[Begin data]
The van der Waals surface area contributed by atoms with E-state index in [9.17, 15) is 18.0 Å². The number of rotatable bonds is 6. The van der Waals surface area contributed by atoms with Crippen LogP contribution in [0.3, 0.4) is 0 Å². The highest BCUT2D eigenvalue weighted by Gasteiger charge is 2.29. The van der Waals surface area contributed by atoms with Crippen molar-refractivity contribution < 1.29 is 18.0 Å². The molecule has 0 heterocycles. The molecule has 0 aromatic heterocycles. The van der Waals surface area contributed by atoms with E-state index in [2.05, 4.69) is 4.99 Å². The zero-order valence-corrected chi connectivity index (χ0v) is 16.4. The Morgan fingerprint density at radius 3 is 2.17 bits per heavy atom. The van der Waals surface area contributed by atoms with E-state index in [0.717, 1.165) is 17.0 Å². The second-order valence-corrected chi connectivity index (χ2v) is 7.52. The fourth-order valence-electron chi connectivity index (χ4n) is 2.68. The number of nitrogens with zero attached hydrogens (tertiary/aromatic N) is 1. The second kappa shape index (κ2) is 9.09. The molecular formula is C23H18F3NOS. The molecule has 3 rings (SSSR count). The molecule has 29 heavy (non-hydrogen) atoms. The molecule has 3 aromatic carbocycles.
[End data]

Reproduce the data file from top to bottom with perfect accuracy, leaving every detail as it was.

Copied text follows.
The van der Waals surface area contributed by atoms with E-state index in [9.17, 15) is 18.0 Å². The number of rotatable bonds is 6. The van der Waals surface area contributed by atoms with Crippen LogP contribution in [0.3, 0.4) is 0 Å². The highest BCUT2D eigenvalue weighted by Gasteiger charge is 2.29. The van der Waals surface area contributed by atoms with Crippen molar-refractivity contribution < 1.29 is 18.0 Å². The molecule has 0 heterocycles. The molecule has 0 aromatic heterocycles. The van der Waals surface area contributed by atoms with E-state index in [2.05, 4.69) is 4.99 Å². The zero-order valence-corrected chi connectivity index (χ0v) is 16.4. The Morgan fingerprint density at radius 3 is 2.17 bits per heavy atom. The van der Waals surface area contributed by atoms with E-state index in [0.717, 1.165) is 17.0 Å². The second-order valence-corrected chi connectivity index (χ2v) is 7.52. The fourth-order valence-electron chi connectivity index (χ4n) is 2.68. The number of nitrogens with zero attached hydrogens (tertiary/aromatic N) is 1. The second kappa shape index (κ2) is 9.09. The molecular formula is C23H18F3NOS. The molecule has 3 rings (SSSR count). The molecule has 29 heavy (non-hydrogen) atoms. The molecule has 3 aromatic carbocycles.